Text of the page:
Subscribe to download Archive

Yellowtail environmental permit includes landmark provisions targeting emissions reduction

The environmental permit issued for Yellowtail, the fourth development target at the Stabroek block offshore Guyana, differs from its predecessors because it will include a roadmap for carbon dioxide emissions reduction.

The use of this roadmap is part of a wider effort to minimise the environmental impact of oil development, according to a report from In line with these efforts, ExxonMobil, the US-based super-major that is leading development at the block, has also pledged to examine the potential use of carbon capture, utilisation and storage (CCUS) technologies as part of the $10bn Yellowtail project.

These requirements are spelled out in Guyana’s draft Low Carbon Development Strategy, which calls for eliminating gas flaring, as well as the use of the best environmental technology.

Joel Gravesande, the head of the oil and gas department at Guyana’s Environmental Protection Agency (EPA), stated the following with regards to the provisions of the newly issued Yellowtail permit: “This provision in the permit is new to Guyana, and I am happy to know that the EPA [has been] pushing for this. The driving factor is actually ExxonMobil’s stated global commitment to get to net zero by 2050. We want to know what their plan is for Guyana and how they intend to achieve that goal here.”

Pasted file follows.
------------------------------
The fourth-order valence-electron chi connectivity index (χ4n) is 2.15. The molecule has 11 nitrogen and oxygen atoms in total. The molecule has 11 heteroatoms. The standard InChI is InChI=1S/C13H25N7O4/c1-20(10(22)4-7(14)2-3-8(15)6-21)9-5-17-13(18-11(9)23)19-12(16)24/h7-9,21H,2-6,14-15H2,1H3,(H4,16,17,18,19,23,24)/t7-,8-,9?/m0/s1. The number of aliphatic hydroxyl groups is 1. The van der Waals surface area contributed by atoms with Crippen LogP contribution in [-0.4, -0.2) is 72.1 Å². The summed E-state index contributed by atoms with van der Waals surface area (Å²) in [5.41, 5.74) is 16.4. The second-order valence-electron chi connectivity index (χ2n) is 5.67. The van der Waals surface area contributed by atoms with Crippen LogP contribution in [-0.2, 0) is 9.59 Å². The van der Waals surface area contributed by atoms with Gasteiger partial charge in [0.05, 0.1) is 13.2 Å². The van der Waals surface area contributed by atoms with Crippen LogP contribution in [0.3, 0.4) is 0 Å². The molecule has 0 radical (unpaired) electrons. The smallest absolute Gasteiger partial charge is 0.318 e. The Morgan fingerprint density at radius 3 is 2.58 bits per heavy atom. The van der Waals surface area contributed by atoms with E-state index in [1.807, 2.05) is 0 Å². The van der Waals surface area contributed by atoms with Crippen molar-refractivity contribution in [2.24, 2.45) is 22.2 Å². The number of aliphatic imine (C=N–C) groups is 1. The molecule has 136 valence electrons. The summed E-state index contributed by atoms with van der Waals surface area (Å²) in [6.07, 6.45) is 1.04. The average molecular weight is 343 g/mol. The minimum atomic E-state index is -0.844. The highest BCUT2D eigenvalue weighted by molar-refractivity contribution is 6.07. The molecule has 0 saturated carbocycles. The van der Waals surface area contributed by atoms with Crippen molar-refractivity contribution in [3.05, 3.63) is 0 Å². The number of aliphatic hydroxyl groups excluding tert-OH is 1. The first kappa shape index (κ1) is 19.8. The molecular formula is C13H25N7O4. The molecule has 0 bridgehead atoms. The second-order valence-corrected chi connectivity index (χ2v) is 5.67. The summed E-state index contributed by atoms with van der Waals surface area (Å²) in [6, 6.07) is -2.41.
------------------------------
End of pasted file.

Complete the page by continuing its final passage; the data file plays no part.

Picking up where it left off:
According to the Yellowtail environmental permit, Esso Exploration and Production Guyana Ltd (EEPGL), the ExxonMobil affiliate that is leading work at Stabroek, has 90 days following the issuance of the document to submit a work plan. This document must detail how the company and its partners and contractors will achieve reductions in greenhouse gas (GHG) emissions intensity and what CCUS technologies may be used during the project execution.

In accordance with its 2050 net-zero goal, ExxonMobil has committed to finalising roadmaps that will address approximately 90% of the company’s GHG emissions by the end of this year, with the remainder expected to be addressed in 2023. In an effort to accelerate this endeavour, the company has identified 150 potential steps to be applied to its upstream, downstream and chemical operations.

Already underway are actions to address ExxonMobil’s energy efficiency, methane mitigation and the elimination of venting and routine flaring.